29 Mar Modifying a Child Support Order in Texas: What You Need to Know
Many children in the U.S. have a parent living outside of the household and therefore, paying child support. According to the U.S. Census, one-half of all custodial parents, 49.4%, had either legal or informal child support agreements.
Child support orders, similarly to custody, can get modified later on down the line. If you are looking to modify your child support order, there are a few things you should keep in mind. An attorney can also help. The team at Navarrette Bowen P.C. is experienced when it comes to child support orders and their modification.
Deciding on child support is not a luxury that co-parents have. Child support, in looking out for the welfare of the children involved, is dictated by the state. The formula looks at the custodial parent and the income of both parents, as well as how many children are involved, to decide how much gets paid every month.
Child support payments get paid monthly and if you are behind, the debt never leaves you. The state can go so far as pull money directly from your paychecks to go to your co-parent if you are delinquent on your payments.
Life constantly evolves and the situation you were in when child support was decided can easily shift throughout the years. If this is the case, you might want to modify your child support order.
Your child support order is eligible for modification only if:
- The order was established/last modified more than three years ago; and
- The monthly amount of the child support order differs by either 20% or $100 from the amount that would be awarded, according to child support guidelines.
- A material and substantial change in circumstances have occurred since the child support order was last set.
There are a few life changes that can occur that triggers modification eligibility. To qualify for a material and substantial change, one of these needs to occur:
- The noncustodial parent is legally responsible for additional children,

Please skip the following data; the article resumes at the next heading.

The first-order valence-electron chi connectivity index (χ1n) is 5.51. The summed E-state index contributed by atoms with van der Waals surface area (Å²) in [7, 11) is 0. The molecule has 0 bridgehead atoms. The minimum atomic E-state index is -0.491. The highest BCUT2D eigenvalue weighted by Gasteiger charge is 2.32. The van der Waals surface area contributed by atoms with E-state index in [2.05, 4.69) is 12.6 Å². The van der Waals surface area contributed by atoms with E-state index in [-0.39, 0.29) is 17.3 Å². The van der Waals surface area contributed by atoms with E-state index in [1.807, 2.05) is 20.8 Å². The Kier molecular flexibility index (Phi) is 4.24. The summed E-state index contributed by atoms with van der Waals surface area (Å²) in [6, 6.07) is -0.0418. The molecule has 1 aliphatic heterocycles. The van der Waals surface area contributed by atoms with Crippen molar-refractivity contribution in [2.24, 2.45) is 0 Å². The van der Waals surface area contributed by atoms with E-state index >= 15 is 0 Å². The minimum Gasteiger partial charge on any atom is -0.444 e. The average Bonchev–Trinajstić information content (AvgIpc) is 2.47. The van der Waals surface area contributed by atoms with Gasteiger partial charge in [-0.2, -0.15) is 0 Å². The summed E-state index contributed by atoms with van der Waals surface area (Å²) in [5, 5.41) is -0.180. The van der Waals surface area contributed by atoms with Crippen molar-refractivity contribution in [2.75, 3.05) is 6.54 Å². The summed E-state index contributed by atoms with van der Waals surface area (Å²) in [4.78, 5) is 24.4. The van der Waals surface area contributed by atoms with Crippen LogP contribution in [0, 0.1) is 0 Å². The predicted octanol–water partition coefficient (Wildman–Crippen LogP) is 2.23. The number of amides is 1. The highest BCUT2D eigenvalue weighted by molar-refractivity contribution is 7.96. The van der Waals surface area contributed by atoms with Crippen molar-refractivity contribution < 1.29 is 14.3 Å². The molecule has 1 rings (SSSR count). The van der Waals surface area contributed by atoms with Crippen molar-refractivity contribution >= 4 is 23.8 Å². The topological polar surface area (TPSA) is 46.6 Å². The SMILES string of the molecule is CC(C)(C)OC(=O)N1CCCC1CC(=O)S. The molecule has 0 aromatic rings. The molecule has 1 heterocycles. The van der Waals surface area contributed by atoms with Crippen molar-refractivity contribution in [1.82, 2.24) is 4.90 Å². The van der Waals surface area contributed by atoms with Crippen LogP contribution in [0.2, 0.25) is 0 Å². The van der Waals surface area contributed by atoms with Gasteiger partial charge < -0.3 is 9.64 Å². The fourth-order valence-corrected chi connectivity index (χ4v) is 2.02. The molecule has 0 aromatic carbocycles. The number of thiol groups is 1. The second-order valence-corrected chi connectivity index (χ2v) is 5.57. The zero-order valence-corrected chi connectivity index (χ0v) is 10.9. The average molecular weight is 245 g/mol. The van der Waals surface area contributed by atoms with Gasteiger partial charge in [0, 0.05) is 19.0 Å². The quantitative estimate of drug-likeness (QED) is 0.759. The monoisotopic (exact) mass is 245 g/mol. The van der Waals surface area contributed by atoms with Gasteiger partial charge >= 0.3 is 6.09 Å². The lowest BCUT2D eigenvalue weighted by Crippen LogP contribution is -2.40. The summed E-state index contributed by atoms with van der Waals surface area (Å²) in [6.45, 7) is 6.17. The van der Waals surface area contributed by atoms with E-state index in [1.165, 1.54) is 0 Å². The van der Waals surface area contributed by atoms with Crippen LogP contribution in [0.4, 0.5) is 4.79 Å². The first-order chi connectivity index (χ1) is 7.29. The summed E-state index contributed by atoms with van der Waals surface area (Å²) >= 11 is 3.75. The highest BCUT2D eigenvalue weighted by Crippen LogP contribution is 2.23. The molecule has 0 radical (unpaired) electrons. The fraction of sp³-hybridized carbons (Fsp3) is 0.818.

- The non-custodial parent’s income has increased or decreased,
- The child’s medical insurance coverage has changed, OR
- The children are now living with a different parent.
If any of these facts apply to you, or you are the custodial parent and the facts apply to your co-parent, you can request a modification.
It is important to note that informal agreements cannot and are not considered valid modifications. If you chat with your co-parent and you both decide to change the payment, it needs to be signed off. Changing it yourself can get you in trouble because it will only reflect incorrect payments.
Child support modifications happen through a court hearing or an in-office negotiation known as the Child Support Review Process (CSRP). A CSRP takes place at a local Child Support Division office. The court will then review it and decide whether to approve it. Once approved, it becomes legally enforceable.
While child support modification is not a complex process, an attorney by your side ensures that everything gets filed correctly and that you are represented well at the negotiation or hearing. Child support orders can not get modified frequently unless big changes keep happening, so you will want to make sure that the one that gets signed is fair.
Navarrette Bowen P.C. has experience in helping clients request and modify their child support orders. Our seasoned Dallas Fort Worth attorneys are here to help you with any family law matter you encounter. Our office is in Denton, but we serve Dallas Fort Worth and the surrounding communities. Contact us today to set up your free confidential consultation.